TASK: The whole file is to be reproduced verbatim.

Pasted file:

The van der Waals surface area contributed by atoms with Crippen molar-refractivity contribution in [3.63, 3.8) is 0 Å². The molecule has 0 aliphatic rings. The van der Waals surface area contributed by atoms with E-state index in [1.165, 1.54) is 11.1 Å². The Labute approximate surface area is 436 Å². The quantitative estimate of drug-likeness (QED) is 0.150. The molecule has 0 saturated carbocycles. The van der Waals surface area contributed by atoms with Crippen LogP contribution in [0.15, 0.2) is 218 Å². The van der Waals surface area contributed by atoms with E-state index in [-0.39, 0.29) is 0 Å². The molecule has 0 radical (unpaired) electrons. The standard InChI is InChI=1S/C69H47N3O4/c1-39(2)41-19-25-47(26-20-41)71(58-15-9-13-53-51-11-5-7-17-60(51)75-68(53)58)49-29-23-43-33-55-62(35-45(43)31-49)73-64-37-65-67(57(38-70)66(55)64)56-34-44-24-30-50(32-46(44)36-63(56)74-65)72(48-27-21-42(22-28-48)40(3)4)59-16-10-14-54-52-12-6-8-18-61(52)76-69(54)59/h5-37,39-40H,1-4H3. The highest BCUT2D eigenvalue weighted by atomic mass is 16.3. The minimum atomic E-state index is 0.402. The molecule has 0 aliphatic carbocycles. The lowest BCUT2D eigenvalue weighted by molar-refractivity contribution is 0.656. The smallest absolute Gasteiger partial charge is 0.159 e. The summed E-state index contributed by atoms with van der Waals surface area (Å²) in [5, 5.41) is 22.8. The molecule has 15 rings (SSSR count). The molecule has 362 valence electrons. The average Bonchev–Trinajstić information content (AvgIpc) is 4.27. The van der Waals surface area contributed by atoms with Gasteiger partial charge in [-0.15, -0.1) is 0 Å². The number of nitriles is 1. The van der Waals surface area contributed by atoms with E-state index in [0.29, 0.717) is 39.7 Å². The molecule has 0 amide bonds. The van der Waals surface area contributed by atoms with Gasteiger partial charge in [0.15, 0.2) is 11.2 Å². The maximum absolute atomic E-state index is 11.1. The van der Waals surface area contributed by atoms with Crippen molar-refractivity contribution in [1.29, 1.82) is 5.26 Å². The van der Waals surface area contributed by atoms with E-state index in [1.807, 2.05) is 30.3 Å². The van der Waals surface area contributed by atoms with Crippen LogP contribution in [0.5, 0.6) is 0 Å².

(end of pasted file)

The van der Waals surface area contributed by atoms with Crippen molar-refractivity contribution in [3.63, 3.8) is 0 Å². The molecule has 0 aliphatic rings. The van der Waals surface area contributed by atoms with E-state index in [1.165, 1.54) is 11.1 Å². The Labute approximate surface area is 436 Å². The quantitative estimate of drug-likeness (QED) is 0.150. The molecule has 0 saturated carbocycles. The van der Waals surface area contributed by atoms with Crippen LogP contribution in [0.15, 0.2) is 218 Å². The van der Waals surface area contributed by atoms with E-state index in [-0.39, 0.29) is 0 Å². The molecule has 0 radical (unpaired) electrons. The standard InChI is InChI=1S/C69H47N3O4/c1-39(2)41-19-25-47(26-20-41)71(58-15-9-13-53-51-11-5-7-17-60(51)75-68(53)58)49-29-23-43-33-55-62(35-45(43)31-49)73-64-37-65-67(57(38-70)66(55)64)56-34-44-24-30-50(32-46(44)36-63(56)74-65)72(48-27-21-42(22-28-48)40(3)4)59-16-10-14-54-52-12-6-8-18-61(52)76-69(54)59/h5-37,39-40H,1-4H3. The highest BCUT2D eigenvalue weighted by atomic mass is 16.3. The minimum atomic E-state index is 0.402. The molecule has 0 aliphatic carbocycles. The lowest BCUT2D eigenvalue weighted by molar-refractivity contribution is 0.656. The smallest absolute Gasteiger partial charge is 0.159 e. The summed E-state index contributed by atoms with van der Waals surface area (Å²) in [5, 5.41) is 22.8. The molecule has 15 rings (SSSR count). The molecule has 362 valence electrons. The average Bonchev–Trinajstić information content (AvgIpc) is 4.27. The van der Waals surface area contributed by atoms with Gasteiger partial charge in [-0.15, -0.1) is 0 Å². The number of nitriles is 1. The van der Waals surface area contributed by atoms with E-state index in [0.29, 0.717) is 39.7 Å². The molecule has 0 amide bonds. The van der Waals surface area contributed by atoms with Gasteiger partial charge in [0.15, 0.2) is 11.2 Å². The maximum absolute atomic E-state index is 11.1. The van der Waals surface area contributed by atoms with Crippen molar-refractivity contribution in [1.29, 1.82) is 5.26 Å². The van der Waals surface area contributed by atoms with E-state index in [1.807, 2.05) is 30.3 Å². The van der Waals surface area contributed by atoms with Crippen LogP contribution in [0.5, 0.6) is 0 Å².